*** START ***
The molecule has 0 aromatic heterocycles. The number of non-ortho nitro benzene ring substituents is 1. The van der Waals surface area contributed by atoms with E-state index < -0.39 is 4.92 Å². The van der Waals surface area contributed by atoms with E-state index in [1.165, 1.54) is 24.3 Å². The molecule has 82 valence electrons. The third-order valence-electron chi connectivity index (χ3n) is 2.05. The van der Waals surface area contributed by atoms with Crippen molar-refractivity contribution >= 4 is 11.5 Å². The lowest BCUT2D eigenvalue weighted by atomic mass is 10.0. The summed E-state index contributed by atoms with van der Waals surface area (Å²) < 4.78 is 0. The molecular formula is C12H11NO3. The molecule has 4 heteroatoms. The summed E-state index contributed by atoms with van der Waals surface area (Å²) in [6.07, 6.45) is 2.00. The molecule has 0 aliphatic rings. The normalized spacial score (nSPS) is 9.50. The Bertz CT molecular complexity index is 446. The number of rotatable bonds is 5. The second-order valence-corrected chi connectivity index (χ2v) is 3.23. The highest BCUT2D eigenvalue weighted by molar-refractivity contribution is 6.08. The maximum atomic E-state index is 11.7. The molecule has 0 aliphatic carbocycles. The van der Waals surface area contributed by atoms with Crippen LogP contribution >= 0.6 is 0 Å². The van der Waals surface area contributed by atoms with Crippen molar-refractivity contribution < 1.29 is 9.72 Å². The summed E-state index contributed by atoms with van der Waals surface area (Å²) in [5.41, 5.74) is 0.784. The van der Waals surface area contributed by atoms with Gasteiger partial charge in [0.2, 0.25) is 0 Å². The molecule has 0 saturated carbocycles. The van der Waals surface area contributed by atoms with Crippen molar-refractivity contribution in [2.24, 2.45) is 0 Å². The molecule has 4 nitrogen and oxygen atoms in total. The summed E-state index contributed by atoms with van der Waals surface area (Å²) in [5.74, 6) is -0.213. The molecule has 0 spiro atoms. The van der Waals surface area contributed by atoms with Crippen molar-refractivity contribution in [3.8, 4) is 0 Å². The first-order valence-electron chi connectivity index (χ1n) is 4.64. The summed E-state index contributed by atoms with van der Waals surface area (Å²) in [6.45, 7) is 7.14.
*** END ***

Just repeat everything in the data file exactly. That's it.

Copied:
The molecule has 0 aromatic heterocycles. The number of non-ortho nitro benzene ring substituents is 1. The van der Waals surface area contributed by atoms with E-state index < -0.39 is 4.92 Å². The van der Waals surface area contributed by atoms with E-state index in [1.165, 1.54) is 24.3 Å². The molecule has 82 valence electrons. The third-order valence-electron chi connectivity index (χ3n) is 2.05. The van der Waals surface area contributed by atoms with Crippen molar-refractivity contribution >= 4 is 11.5 Å². The lowest BCUT2D eigenvalue weighted by atomic mass is 10.0. The summed E-state index contributed by atoms with van der Waals surface area (Å²) < 4.78 is 0. The molecular formula is C12H11NO3. The molecule has 4 heteroatoms. The summed E-state index contributed by atoms with van der Waals surface area (Å²) in [6.07, 6.45) is 2.00. The molecule has 0 aliphatic rings. The normalized spacial score (nSPS) is 9.50. The Bertz CT molecular complexity index is 446. The number of rotatable bonds is 5. The second-order valence-corrected chi connectivity index (χ2v) is 3.23. The highest BCUT2D eigenvalue weighted by molar-refractivity contribution is 6.08. The maximum atomic E-state index is 11.7. The molecule has 0 aliphatic carbocycles. The van der Waals surface area contributed by atoms with Crippen LogP contribution >= 0.6 is 0 Å². The van der Waals surface area contributed by atoms with Crippen molar-refractivity contribution < 1.29 is 9.72 Å². The summed E-state index contributed by atoms with van der Waals surface area (Å²) in [5.41, 5.74) is 0.784. The van der Waals surface area contributed by atoms with Gasteiger partial charge in [0.2, 0.25) is 0 Å². The molecule has 0 saturated carbocycles. The van der Waals surface area contributed by atoms with Crippen molar-refractivity contribution in [2.24, 2.45) is 0 Å². The molecule has 4 nitrogen and oxygen atoms in total. The summed E-state index contributed by atoms with van der Waals surface area (Å²) in [5.74, 6) is -0.213. The molecule has 0 spiro atoms. The van der Waals surface area contributed by atoms with Crippen molar-refractivity contribution in [3.8, 4) is 0 Å². The first-order valence-electron chi connectivity index (χ1n) is 4.64. The summed E-state index contributed by atoms with van der Waals surface area (Å²) in [6.45, 7) is 7.14.